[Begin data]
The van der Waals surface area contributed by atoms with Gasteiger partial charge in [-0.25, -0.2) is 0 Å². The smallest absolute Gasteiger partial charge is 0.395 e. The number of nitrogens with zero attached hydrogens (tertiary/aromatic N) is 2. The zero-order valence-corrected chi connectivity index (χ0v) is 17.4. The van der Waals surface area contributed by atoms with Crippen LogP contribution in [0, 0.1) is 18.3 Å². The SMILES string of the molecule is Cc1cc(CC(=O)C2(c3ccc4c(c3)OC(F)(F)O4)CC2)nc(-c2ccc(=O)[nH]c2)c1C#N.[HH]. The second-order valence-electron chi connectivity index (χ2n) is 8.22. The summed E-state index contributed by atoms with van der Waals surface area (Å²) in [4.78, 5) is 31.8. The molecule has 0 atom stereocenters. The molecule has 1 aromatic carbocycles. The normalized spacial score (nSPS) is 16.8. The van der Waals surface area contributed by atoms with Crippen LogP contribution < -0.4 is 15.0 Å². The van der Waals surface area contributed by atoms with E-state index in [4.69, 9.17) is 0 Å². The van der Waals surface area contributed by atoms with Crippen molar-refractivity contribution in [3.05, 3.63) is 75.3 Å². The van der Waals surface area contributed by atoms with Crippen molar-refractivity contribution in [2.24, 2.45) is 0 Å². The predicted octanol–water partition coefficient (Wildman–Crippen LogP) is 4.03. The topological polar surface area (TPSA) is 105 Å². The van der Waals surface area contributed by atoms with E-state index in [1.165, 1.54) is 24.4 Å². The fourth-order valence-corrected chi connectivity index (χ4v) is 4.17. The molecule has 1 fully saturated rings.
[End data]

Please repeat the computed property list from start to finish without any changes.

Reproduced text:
The van der Waals surface area contributed by atoms with Gasteiger partial charge in [-0.25, -0.2) is 0 Å². The smallest absolute Gasteiger partial charge is 0.395 e. The number of nitrogens with zero attached hydrogens (tertiary/aromatic N) is 2. The zero-order valence-corrected chi connectivity index (χ0v) is 17.4. The van der Waals surface area contributed by atoms with Crippen LogP contribution in [0, 0.1) is 18.3 Å². The SMILES string of the molecule is Cc1cc(CC(=O)C2(c3ccc4c(c3)OC(F)(F)O4)CC2)nc(-c2ccc(=O)[nH]c2)c1C#N.[HH]. The second-order valence-electron chi connectivity index (χ2n) is 8.22. The summed E-state index contributed by atoms with van der Waals surface area (Å²) in [4.78, 5) is 31.8. The molecule has 0 atom stereocenters. The molecule has 1 aromatic carbocycles. The normalized spacial score (nSPS) is 16.8. The van der Waals surface area contributed by atoms with Crippen LogP contribution < -0.4 is 15.0 Å². The van der Waals surface area contributed by atoms with E-state index in [4.69, 9.17) is 0 Å². The van der Waals surface area contributed by atoms with Crippen molar-refractivity contribution in [3.05, 3.63) is 75.3 Å². The van der Waals surface area contributed by atoms with Crippen molar-refractivity contribution in [2.24, 2.45) is 0 Å². The predicted octanol–water partition coefficient (Wildman–Crippen LogP) is 4.03. The topological polar surface area (TPSA) is 105 Å². The van der Waals surface area contributed by atoms with E-state index in [1.165, 1.54) is 24.4 Å². The fourth-order valence-corrected chi connectivity index (χ4v) is 4.17. The molecule has 1 fully saturated rings.